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Toking and driving: Characteristics of Canadian university students who drive after cannabis use---an exploratory pilot study


Fischer, B; Rodopulos, J; Rehm, Jürgen; Ivsins, A; Rodopoulos, J (2006). Toking and driving: Characteristics of Canadian university students who drive after cannabis use---an exploratory pilot study. Drugs, 13(02):179-187.

Abstract

Cannabis use is increasingly prevalent among young adults in Canada. Due to cannabis’ impairment effects, driving under the influence of cannabis has recently developed into a traffic-safety concern, yet little is known about the specific circumstances and factors characterizing this behavior among young people. In this study, we interviewed a sample of university students (n = 45; age 18–28 years) in Toronto who had driven a car after cannabis use in the past year. The study collected information on respondents’ sociodemographic characteristics, cannabis and other drug use, cannabis use and driving (CUD) experiences, law enforcement and accident exposure, perceptions of cannabis and alcohol impairment effects as well as future anticipated substance use and driving behaviors. Results indicated that: CUD originated primarily from social settings; that impairment risks from cannabis were perceived to be low; and that the level of anticipated future CUD was high. Furthermore, high frequency of CUD in the past year was associated with high frequency of cannabis use. Interventions aiming at CUD among young people need to be anchored in the specific sociocultural settings of this behavior; targeted information needs to address cannabis’ impairment potential for driving; possibilities for harm-reduction measures for CUD need to be considered.

Cannabis use is increasingly prevalent among young adults in Canada. Due to cannabis’ impairment effects, driving under the influence of cannabis has recently developed into a traffic-safety concern, yet little is known about the specific circumstances and factors characterizing this behavior among young people. In this study, we interviewed a sample of university students (n = 45; age 18–28 years) in Toronto who had driven a car after cannabis use in the past year. The study collected information on respondents’ sociodemographic characteristics, cannabis and other drug use, cannabis use and driving (CUD) experiences, law enforcement and accident exposure, perceptions of cannabis and alcohol impairment effects as well as future anticipated substance use and driving behaviors. Results indicated that: CUD originated primarily from social settings; that impairment risks from cannabis were perceived to be low; and that the level of anticipated future CUD was high. Furthermore, high frequency of CUD in the past year was associated with high frequency of cannabis use. Interventions aiming at CUD among young people need to be anchored in the specific sociocultural settings of this behavior; targeted information needs to address cannabis’ impairment potential for driving; possibilities for harm-reduction measures for CUD need to be considered.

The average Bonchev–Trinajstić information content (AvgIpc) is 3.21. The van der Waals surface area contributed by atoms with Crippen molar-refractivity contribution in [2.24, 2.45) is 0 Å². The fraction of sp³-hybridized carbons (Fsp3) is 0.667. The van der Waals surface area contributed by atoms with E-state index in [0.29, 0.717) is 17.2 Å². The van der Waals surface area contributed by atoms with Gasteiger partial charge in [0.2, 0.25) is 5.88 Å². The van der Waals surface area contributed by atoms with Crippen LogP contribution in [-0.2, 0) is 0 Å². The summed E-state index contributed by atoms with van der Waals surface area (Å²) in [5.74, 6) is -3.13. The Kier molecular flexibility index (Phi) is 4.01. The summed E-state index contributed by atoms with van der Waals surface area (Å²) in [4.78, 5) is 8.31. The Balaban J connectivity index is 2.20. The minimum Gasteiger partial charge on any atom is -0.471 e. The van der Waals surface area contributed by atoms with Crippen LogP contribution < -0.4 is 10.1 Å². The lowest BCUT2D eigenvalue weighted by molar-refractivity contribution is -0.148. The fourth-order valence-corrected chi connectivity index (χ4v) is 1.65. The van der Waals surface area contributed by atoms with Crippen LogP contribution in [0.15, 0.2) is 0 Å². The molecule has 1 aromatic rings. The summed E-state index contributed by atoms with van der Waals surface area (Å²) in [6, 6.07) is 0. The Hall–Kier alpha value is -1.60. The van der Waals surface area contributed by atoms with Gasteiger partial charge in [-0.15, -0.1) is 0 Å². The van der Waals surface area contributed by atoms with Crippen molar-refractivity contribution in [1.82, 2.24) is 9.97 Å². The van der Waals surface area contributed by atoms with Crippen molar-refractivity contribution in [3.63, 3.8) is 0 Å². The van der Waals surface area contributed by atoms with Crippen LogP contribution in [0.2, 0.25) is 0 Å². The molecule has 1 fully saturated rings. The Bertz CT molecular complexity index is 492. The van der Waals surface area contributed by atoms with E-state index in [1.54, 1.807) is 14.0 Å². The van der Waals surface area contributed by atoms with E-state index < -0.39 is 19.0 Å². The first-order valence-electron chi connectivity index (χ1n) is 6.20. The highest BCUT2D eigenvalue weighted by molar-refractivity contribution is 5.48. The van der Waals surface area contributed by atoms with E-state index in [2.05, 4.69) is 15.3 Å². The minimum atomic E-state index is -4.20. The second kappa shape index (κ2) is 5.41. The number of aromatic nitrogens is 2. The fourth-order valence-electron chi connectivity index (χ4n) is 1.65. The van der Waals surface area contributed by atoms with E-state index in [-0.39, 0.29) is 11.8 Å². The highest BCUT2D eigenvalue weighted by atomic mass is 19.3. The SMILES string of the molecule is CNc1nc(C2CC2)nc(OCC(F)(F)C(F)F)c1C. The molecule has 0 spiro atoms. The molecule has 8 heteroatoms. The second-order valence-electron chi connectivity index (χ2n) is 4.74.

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16 citations in Web of Science®
18 citations in Scopus®
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Additional indexing

Item Type:Journal Article, refereed, original work
Communities & Collections:04 Faculty of Medicine > Swiss Research Institute for Public Health and Addiction
Dewey Decimal Classification:610 Medicine & health
Uncontrolled Keywords:Cannabis;Drive;Students;use
Language:English
Date:2006
Deposited On:20 May 2014 11:45
Last Modified:05 Apr 2016 17:51
Publisher:Informa Healthcare
ISSN:0968-7637
Publisher DOI:https://doi.org/10.1080/09687630500512335
Permanent URL: https://doi.org/10.5167/uzh-95482

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